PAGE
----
1937 - Amelia Earhardt
Last Stop Before Her Disappearance Over The Pacific On July 2nd
Lae, Papua New Guinea
Lae, New Guinea, June the 30th. After a flight of 7 hours and 43 minutes from Port Darwin, Australia, against head winds as usual, my Electra now rests on the shores of the Pacific. Beyond the Gulf of Huon the waters stretch into the distance. Somewhere beyond the horizon lies California. So far 22,000 miles have been covered. There are 7,000 more to go.
From Darwin we held a little north of east, cutting across the Wellington Hills on the northern coast of Arnhem Land, which is the topmost region of Australia's Northern Territory. The distance to Lae was about 1,200 miles. Perhaps two-thirds of it was over water, the Arafura Sea, Torres Strait, and the Gulf of Papua.
Midway to New Guinea the sea is spotted with freakish islands, stony fingers pointing towards the sky sometimes for hundreds of feet. We had been told the clouds often hang low over this region, and it was better to climb above its hazardous minarets than to run the risks of dodging them should we lay our course close to the surface.
Then, too, a high mountain range stretches the length of New Guinea from north-west to south-east. Port Moresby was on the nearer side, but it was necessary to clamber over the divide to reach Lae, situated on the low land of the western shore.
As the journey progressed we gradually increased our altitude to more than 11,000 feet to surmount the lower clouds encountered. Even at that above us towered cumulus turrets, mushrooming miraculously and cast into endless designs by the lights and shadows of the lowering sun. It was a fairy-story sky country, peopled with grotesque cloud creatures who eyed us with ancient wisdom as we threaded our way through its shining white valleys. But the mountains of cloud were only dank grey mist when we barged into them; that was healthier than playing hide-and-seek with unknown mountains of terra firma below. Finally, when dead reckoning indicated we had travelled far enough, we let down gingerly. The thinning clouds obligingly withdrew, and we found ourselves where we should be, on the western flanks of the range with the coastline soon below us. Working along it, we found Lae and sat down. We were thankful we had been able to make our way successfully over those remote regions of sea and jungle - strangers in a strange land.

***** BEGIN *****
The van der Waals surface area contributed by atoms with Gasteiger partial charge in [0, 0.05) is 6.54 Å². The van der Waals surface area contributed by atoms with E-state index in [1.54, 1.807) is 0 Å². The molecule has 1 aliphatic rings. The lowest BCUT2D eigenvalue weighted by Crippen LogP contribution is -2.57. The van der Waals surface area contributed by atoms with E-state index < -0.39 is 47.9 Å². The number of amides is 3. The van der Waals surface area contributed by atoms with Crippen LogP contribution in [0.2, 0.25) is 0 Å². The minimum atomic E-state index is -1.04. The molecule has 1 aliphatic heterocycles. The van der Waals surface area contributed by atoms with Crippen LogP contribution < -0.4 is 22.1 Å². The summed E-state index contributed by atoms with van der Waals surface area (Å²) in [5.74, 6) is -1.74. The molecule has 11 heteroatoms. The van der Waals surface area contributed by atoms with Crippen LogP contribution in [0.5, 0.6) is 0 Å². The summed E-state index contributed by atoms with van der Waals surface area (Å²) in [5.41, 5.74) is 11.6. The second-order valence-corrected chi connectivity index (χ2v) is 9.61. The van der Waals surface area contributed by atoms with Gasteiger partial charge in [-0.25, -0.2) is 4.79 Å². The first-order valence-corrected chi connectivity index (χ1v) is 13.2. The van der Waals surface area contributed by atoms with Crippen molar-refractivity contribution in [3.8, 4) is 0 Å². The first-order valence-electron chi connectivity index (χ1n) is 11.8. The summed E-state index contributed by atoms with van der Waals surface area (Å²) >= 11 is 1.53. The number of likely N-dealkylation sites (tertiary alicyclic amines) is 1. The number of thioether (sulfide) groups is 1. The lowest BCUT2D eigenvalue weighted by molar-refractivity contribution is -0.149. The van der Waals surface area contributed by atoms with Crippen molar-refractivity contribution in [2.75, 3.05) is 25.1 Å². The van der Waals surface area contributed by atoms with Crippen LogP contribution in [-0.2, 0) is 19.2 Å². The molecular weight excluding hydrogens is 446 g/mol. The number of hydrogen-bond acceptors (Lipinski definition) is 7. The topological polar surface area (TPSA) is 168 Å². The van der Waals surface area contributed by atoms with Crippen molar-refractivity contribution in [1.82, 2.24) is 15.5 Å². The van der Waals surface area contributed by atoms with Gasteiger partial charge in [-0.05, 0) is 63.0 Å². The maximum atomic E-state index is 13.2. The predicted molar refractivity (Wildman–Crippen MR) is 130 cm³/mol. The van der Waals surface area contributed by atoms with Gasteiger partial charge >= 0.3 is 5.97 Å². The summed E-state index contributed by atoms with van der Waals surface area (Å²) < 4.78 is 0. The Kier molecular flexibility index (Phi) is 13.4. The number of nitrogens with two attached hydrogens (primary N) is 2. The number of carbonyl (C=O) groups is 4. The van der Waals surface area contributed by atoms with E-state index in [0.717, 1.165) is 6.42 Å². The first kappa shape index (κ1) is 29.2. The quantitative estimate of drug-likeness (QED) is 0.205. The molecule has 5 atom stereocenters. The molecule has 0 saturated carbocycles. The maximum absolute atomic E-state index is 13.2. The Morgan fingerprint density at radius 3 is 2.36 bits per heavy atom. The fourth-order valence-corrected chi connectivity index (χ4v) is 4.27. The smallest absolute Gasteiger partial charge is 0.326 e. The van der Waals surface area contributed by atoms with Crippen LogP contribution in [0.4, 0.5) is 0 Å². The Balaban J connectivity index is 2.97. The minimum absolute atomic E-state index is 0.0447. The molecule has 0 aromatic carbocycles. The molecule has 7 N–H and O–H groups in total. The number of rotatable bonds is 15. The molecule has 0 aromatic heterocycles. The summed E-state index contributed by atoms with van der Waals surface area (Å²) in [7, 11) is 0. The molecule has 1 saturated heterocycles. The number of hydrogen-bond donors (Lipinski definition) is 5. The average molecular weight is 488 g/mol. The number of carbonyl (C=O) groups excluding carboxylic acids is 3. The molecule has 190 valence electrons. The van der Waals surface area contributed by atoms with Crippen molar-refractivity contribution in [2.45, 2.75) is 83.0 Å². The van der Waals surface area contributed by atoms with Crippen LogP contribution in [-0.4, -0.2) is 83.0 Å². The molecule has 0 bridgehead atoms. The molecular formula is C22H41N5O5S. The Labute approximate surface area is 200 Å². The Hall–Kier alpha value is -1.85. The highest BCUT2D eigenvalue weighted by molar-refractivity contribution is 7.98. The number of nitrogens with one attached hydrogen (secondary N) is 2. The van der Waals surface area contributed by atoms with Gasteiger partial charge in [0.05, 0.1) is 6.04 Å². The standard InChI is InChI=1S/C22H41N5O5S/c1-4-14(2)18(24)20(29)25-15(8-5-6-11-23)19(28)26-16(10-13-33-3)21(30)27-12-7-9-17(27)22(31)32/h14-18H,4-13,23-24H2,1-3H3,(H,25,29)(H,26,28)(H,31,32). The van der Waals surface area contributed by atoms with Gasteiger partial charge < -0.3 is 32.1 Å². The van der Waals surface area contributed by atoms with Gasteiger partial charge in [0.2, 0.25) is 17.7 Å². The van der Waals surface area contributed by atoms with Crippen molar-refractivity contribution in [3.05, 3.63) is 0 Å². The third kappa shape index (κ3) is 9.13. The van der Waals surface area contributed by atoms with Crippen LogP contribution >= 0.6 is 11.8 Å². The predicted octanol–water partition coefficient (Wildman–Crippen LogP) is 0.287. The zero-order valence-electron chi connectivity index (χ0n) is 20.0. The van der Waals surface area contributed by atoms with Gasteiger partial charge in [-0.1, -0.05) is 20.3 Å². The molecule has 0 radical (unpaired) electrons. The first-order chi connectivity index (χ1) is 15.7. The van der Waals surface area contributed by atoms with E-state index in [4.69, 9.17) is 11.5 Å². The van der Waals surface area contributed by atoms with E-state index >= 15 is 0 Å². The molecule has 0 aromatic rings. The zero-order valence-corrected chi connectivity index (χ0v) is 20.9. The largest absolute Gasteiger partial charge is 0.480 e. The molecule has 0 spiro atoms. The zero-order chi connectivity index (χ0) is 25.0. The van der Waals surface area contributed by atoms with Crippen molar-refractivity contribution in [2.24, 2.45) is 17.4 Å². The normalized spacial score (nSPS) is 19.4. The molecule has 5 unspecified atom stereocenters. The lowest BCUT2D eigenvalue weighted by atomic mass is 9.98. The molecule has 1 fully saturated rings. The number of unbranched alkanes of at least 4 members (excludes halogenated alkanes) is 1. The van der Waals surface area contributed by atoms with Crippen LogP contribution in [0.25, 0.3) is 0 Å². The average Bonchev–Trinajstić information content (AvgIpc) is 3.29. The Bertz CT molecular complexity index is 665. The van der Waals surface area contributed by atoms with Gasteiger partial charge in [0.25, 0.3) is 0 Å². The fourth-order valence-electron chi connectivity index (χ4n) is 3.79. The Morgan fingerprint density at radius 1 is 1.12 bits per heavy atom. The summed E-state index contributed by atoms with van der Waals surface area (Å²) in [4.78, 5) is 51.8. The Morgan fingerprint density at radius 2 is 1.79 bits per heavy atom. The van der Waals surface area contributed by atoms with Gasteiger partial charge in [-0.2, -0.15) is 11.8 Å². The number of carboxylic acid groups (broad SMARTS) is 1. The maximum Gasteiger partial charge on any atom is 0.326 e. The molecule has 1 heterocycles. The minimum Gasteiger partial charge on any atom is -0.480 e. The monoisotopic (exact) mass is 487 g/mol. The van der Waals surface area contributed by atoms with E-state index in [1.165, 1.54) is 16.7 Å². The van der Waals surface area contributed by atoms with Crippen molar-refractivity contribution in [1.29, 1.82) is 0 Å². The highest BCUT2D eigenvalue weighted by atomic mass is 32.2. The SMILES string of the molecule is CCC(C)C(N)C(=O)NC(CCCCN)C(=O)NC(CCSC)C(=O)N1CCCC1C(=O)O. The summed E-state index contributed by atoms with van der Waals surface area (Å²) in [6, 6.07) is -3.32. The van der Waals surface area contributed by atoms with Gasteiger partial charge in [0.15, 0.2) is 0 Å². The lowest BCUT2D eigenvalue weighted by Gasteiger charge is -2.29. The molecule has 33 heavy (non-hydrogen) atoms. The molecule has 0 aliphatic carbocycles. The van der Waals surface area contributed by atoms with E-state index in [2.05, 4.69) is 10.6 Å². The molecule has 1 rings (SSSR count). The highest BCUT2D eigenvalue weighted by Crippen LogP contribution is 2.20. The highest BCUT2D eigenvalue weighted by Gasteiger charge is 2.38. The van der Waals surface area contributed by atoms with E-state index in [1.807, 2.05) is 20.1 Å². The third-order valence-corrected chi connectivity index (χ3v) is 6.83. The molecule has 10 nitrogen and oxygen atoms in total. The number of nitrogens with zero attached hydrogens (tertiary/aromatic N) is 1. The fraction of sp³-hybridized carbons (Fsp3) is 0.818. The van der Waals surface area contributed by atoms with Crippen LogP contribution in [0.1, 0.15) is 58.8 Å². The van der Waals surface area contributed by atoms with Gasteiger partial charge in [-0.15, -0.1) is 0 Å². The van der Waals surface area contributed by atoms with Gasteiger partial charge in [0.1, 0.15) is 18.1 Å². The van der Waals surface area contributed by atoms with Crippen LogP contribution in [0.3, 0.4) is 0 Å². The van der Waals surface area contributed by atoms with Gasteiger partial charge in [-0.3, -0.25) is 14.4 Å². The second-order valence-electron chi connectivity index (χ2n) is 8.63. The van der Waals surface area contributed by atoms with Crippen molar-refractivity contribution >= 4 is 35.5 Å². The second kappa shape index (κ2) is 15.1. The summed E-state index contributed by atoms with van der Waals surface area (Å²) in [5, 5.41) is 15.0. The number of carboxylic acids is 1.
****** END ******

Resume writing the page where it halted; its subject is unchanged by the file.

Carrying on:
Lae is situated in a corner of a great gulf by a winding river. It is the headquarters for the Guinea Airways Company, which has made an outstanding record for flying passengers and mining equipment into the inaccessible goldfields. Tons upon tons of the heaviest machinery used in the operations have been transported by their planes. In fact, no other means exists, and probably without aviation much of the gold would have remained indefinitely in "them thar hills."
Considering the extraordinarily difficult terrain, I think the pilots here have done as notable work as any in the world. The landing-field at Lae is one long strip cut out of the jungle, ending abruptly on a cliff at the water's edge. It is 3,000 feet long, and firm under all conditions. There are hangars, but a number of planes have to be hitched outside. I noticed all these were metal ones. In regular service here is another Electra, sister to my own.
We stayed at a hotel, a recent addition to a community which itself did not exist a dozen years ago. I am told that about 1,000 Europeans live along the gulf. How many natives I do not know.
No inland villages are visible from the air. I should think it would be impossible to find one in the dense growth.
Most noticeable along the shores are villages built out in the shallow waters: oblong, thatched-roof edifices perched precariously on stilts of piling driven into the mud. In the amphibian settlements groups of two or three of the cigar-like huts nestle together, sharing a common platform in front. Most noticeable on landing were native men with peroxide-bleached hair, the suntan effect on their heads being striking to a degree. Perhaps the native women also bleach, but of them I saw little. Men alone seem to be engaged in labour inside and outside their homes.
Every one has been as helpful and co-operative as possible - food, hot baths, mechanical service, radio and weather reports, advice from Veteran pilots here - all combine to make us wish we could stay.
However, tomorrow we should be rolling down the runway, bound for points east. Whether everything to be done can be done within this time remains to be seen. If not, we cannot be home by the Fourth of July as we had hoped, even though we are one day up on the calendar of California.